Localized testicular germ cell tumor (TGCT) surveillance: A Delphi consensus study
Journal of Clinical Oncology 2021 39 :6 SUPPL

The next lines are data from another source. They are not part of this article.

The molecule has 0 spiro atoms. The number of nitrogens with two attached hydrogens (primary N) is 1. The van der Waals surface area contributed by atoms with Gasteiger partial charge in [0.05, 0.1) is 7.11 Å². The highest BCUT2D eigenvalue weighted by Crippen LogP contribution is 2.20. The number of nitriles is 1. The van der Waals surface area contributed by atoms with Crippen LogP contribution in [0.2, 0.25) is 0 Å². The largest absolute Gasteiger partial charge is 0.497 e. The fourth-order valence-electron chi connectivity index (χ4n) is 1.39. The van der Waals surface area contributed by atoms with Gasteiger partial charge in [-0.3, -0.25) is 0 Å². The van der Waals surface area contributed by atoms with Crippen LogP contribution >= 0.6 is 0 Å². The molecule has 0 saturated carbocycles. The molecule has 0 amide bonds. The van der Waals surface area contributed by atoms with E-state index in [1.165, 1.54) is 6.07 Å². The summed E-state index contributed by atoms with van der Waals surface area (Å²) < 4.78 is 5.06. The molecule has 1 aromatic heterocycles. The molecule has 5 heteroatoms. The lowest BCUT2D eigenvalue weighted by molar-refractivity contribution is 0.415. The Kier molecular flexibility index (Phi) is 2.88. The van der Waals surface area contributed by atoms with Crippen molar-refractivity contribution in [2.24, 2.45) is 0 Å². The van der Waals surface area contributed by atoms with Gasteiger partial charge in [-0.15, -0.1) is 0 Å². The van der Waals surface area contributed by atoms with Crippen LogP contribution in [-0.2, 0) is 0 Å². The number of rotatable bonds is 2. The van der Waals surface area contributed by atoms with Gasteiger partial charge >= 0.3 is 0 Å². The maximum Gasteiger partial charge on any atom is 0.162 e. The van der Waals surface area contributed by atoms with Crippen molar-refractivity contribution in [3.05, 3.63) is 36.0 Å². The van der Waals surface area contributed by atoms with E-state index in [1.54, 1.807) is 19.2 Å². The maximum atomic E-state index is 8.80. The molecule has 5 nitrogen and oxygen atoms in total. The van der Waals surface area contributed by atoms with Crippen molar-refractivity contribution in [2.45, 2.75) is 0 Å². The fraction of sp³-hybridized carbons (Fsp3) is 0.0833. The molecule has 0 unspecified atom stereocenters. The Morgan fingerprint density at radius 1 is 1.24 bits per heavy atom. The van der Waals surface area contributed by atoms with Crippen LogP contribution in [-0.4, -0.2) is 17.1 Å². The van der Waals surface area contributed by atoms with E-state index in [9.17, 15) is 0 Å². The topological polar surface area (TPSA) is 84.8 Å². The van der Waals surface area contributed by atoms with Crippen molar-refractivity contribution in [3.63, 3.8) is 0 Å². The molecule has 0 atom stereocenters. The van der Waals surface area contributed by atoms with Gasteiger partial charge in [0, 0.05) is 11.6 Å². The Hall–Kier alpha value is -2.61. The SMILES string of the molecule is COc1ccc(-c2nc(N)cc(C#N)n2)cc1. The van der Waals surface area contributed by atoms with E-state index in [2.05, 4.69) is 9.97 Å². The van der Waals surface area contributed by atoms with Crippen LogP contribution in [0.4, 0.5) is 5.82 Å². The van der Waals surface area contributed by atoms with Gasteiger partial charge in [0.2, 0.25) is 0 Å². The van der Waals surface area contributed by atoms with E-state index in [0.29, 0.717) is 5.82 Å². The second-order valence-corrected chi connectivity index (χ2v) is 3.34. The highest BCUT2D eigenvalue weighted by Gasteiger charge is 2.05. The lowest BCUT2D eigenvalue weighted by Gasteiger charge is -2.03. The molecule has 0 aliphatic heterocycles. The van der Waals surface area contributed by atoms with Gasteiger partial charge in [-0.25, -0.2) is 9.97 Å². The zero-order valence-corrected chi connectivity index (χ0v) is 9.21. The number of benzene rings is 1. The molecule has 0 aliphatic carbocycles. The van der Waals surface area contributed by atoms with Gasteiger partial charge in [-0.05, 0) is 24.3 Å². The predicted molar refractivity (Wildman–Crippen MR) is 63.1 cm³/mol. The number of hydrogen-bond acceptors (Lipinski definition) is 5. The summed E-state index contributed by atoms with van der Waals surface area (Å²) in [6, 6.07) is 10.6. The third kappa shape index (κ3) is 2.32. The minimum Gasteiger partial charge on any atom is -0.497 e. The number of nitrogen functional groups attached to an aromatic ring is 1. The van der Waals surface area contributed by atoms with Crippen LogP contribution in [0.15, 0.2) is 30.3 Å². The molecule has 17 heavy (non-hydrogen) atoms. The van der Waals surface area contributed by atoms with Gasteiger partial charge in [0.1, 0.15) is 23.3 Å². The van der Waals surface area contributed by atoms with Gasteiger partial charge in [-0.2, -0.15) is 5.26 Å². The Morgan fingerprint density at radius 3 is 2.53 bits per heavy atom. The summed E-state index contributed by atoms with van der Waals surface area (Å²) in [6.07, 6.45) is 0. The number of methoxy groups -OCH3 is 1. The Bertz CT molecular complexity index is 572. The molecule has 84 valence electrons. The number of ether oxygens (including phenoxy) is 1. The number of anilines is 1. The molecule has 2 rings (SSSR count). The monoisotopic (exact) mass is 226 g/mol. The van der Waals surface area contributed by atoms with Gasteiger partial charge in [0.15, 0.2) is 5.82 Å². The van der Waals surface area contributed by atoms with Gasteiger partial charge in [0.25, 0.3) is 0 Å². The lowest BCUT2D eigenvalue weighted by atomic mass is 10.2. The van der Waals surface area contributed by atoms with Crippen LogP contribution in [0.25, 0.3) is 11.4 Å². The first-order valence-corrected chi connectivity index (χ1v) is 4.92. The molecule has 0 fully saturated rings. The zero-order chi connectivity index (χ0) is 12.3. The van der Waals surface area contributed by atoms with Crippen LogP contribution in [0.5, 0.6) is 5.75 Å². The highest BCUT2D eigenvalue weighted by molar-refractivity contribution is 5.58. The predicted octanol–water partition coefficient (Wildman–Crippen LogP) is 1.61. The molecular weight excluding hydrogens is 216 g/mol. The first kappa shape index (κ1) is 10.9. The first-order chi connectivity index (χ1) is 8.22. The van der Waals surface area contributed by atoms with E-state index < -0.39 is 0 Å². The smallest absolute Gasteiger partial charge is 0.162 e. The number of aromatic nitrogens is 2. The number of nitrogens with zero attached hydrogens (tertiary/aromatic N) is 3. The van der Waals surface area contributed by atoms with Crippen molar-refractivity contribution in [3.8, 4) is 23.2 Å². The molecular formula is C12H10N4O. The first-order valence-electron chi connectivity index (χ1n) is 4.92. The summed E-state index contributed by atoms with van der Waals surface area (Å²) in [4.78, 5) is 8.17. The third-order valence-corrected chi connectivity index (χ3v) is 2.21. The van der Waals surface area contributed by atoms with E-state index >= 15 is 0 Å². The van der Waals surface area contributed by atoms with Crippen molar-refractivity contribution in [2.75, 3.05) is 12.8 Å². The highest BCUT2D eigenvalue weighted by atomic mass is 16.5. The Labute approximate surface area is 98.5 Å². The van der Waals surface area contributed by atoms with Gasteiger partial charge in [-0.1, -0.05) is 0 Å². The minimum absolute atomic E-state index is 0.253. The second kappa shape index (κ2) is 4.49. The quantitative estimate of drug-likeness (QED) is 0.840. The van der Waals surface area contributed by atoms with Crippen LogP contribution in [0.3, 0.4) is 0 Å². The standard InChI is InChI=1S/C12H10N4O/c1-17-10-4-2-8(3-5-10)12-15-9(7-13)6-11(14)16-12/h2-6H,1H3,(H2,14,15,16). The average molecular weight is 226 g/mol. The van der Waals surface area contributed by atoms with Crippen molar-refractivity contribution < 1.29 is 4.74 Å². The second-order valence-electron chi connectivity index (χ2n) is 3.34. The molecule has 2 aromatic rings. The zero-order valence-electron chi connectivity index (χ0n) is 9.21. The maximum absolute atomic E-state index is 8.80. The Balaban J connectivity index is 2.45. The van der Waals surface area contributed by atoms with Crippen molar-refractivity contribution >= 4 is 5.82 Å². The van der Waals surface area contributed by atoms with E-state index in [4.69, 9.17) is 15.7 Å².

Background: Stage I testicular germ cell tumor (TGCT) has excellent cure rates and surveillance is fully included in patient's management, particularly during the first years of follow-up. Surveillance guidelines differ between the academic societies, with different recommendations concerning clinical and imaging frequency de-escalation and long term follow-up. We evaluated surveillance practice and schedules followed by French specialists and set up a DELPHI method to obtain a consensual surveillance program with an optimal schedule for patients with localized TGCT. Methods: An online survey on surveillance practice of stage I TGCT based on clinical-cases was conducted among urologists, radiotherapists and oncologists. Results were compared to AFU, ESMO and EAU guidelines. Then a panel of experts assessed surveillance proposals following a formal consensus method (DELPHI method). Statements were drafted after analysis of the previous survey and systematic literature review, with 2 successive rounds to reach a consensus. Results: Survey and DELPHI were conducted between July 2018 and May 2019. Sixty-one (12.2%) participated to the survey (69% oncologists, 15% urologists, 16% radiotherapists). For the first 5 years of follow-up we observed 30 to 50% of adherence to AFU's guidelines, 20 to 36% of adherence to ESMO's guidelines and 6 to 45% of practices not corresponding to any of the guidelines depending on clinical situations. Only 25% of practitioners stopped surveillance after the 5th year, as recommended. No physician followed the ESMO guidelines of de-escalation chest imaging. For the Delphi study, a panel of 32 experts (78% oncologists, 16% urologists, 6% radiotherapists) was asked about 38 statements. Consensus was reached for 26 statements concerning clinicobiological surveillance modalities and end of surveillance after the 5th year of follow-up. For seminoma, abdominal ultrasound was proposed as an option to the abdominopelvic (AP) scan for the 4th year of follow-up. No consensus was reached regarding de-escalation of chest imaging. Conclusions: The survey proved that French TGCT specialists do not follow current guidelines. With DELPHI method, a consensus was obtained for frequency of clinico-biological surveillance, discontinuation of surveillance after the 5th year and stop of AP scan on the 4th year of follow-up for seminoma. Questions remains concerning type and frequency of chest imaging.